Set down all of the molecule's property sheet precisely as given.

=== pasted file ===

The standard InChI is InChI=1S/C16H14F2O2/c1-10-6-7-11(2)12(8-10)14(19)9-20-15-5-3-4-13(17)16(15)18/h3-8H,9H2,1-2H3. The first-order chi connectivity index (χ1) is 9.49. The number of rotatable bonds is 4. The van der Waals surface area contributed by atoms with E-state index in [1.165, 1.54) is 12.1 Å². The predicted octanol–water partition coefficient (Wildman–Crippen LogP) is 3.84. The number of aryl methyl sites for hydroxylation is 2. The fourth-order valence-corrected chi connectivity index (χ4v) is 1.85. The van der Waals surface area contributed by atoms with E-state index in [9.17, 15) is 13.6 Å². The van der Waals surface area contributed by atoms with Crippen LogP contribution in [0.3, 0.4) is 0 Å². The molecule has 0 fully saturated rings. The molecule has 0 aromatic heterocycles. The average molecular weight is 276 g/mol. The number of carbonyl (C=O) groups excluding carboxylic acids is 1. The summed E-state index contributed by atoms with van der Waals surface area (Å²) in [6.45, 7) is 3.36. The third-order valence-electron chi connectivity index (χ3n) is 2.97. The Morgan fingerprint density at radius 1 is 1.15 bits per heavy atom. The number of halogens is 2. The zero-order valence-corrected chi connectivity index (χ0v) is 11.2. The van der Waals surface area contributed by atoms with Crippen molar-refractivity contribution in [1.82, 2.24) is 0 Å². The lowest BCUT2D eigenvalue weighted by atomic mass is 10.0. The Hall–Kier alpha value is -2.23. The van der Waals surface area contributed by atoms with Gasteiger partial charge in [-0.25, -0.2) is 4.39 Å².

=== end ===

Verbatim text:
The standard InChI is InChI=1S/C16H14F2O2/c1-10-6-7-11(2)12(8-10)14(19)9-20-15-5-3-4-13(17)16(15)18/h3-8H,9H2,1-2H3. The first-order chi connectivity index (χ1) is 9.49. The number of rotatable bonds is 4. The van der Waals surface area contributed by atoms with E-state index in [1.165, 1.54) is 12.1 Å². The predicted octanol–water partition coefficient (Wildman–Crippen LogP) is 3.84. The number of aryl methyl sites for hydroxylation is 2. The fourth-order valence-corrected chi connectivity index (χ4v) is 1.85. The van der Waals surface area contributed by atoms with E-state index in [9.17, 15) is 13.6 Å². The van der Waals surface area contributed by atoms with Crippen LogP contribution in [0.3, 0.4) is 0 Å². The molecule has 0 fully saturated rings. The molecule has 0 aromatic heterocycles. The average molecular weight is 276 g/mol. The number of carbonyl (C=O) groups excluding carboxylic acids is 1. The summed E-state index contributed by atoms with van der Waals surface area (Å²) in [6.45, 7) is 3.36. The third-order valence-electron chi connectivity index (χ3n) is 2.97. The Morgan fingerprint density at radius 1 is 1.15 bits per heavy atom. The number of halogens is 2. The zero-order valence-corrected chi connectivity index (χ0v) is 11.2. The van der Waals surface area contributed by atoms with Crippen molar-refractivity contribution in [1.82, 2.24) is 0 Å². The lowest BCUT2D eigenvalue weighted by atomic mass is 10.0. The Hall–Kier alpha value is -2.23. The van der Waals surface area contributed by atoms with Gasteiger partial charge in [-0.25, -0.2) is 4.39 Å².